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The downsides of streaming services

With seemingly infinite streaming services to choose from, the simplicity of cable is a quality of a bygone era.
Image by Wejdan al Balushi
For some, streaming services provide some challenges, despite giving the consumer more options to choose from.

As the combined price of all major streaming services now eclipses that of cable TV, it has made some feel nostalgic for a media-viewing experience that wasn’t defined by decision paralysis

In hindsight, there was something simple and special about cable TV’s limitation of choice. Even so, studies show that the majority of young adults in the U.S. mainly use streaming services to watch TV.

Jerry Kuhlman, a 27-year-old undergraduate student at the University of Minnesota, agrees that finding things to watch on streaming can feel daunting. 

“Generally, finding something new that you might enjoy is awkward and kind of difficult,” Kuhlmann said. 

As many have stopped watching cable, other platforms online fill the void that cable once filled. 

“The only thing that really made me stop is that I have other things to watch. Nowadays I can just watch whatever, whenever on YouTube,” Kuhlmann said.

Eric Patton, president of Studio U, agrees that YouTube helps fill the role of casual viewing. 

“When it comes to having things on, like in the background, usually when it comes to that I don’t turn to a streaming service, I turn to YouTube,” Patton said. “I put on, like, a video essay. Oftentimes that’s when it solves my decision paralysis, is when I need something that I know I’m not going to pay attention to.”

Dilan Parekh, director of inventory at Studio U, feels decision paralysis when deciding what to watch with family but not as much alone. 

“I think when it comes to watching stuff with my family, I definitely find ourselves scrolling through different services finding what movie to watch,” Parekh said. “For me personally, it’s more of like, I know what I want to watch, and I have to figure out if that’s on a streaming service I own.”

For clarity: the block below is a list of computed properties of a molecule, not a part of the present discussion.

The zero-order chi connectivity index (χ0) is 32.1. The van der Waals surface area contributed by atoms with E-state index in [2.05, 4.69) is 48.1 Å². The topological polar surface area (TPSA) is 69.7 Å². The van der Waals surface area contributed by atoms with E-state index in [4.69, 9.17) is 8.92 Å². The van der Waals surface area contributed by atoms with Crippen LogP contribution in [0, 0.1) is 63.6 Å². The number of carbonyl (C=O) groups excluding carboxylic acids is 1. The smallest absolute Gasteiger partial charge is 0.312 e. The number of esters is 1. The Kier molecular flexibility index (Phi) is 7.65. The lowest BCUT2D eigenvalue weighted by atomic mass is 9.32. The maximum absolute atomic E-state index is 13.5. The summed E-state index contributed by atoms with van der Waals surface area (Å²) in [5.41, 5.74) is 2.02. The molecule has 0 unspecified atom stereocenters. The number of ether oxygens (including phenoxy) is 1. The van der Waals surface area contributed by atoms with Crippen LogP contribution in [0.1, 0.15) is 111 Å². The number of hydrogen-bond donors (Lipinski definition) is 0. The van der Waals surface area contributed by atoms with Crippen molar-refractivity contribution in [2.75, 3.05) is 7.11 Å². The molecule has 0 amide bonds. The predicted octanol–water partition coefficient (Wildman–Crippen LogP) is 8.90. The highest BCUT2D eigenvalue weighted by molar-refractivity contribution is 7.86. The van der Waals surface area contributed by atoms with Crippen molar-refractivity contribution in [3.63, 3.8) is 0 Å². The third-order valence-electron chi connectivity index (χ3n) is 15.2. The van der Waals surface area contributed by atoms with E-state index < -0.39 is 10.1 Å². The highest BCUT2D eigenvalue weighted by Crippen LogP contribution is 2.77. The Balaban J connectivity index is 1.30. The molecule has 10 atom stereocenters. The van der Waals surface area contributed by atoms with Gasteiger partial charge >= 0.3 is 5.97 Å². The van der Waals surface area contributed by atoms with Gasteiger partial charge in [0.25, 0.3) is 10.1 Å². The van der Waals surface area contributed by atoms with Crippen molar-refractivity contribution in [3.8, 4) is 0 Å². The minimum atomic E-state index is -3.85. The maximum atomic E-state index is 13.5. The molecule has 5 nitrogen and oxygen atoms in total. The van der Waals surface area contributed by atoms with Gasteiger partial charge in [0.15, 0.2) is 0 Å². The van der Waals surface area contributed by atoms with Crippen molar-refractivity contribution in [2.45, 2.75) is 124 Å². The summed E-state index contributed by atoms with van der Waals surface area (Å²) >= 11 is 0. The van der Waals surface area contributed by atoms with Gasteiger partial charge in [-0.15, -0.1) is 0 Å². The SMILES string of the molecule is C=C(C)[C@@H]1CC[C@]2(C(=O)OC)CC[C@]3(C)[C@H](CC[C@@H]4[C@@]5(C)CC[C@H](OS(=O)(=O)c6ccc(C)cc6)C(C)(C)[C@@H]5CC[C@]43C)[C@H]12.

A new problematic side of the streaming era has flared up in recent years, with services removing original shows that have not been released in any other format, forcing internet archivists to be the sole protector of these works.

Patton takes issue with this practice. 

“From the perspective of someone who likes making videos and films, that would be the worst. The amount of time and effort you put into creating shows is just unbelievable,” Patton said. “From a viewer perspective, when it’s removed, it’s just kind of a sense of like, ‘Why? Why are you doing this to us?’”

While the convenience of streaming services has given the consumer the benefit of choice, that change has come at the cost of long-standing practices within the media industry. Nowadays, for TV companies, it is essentially streaming or nothing. Odds are your favorite Netflix original show will not see a release on physical media and at any moment it could disappear from the streaming service, almost as if it had never existed.

As streaming continues to dominate and new streaming services are created, streaming companies should keep in mind there is much room for improvement in the world of streaming on the consumer end.

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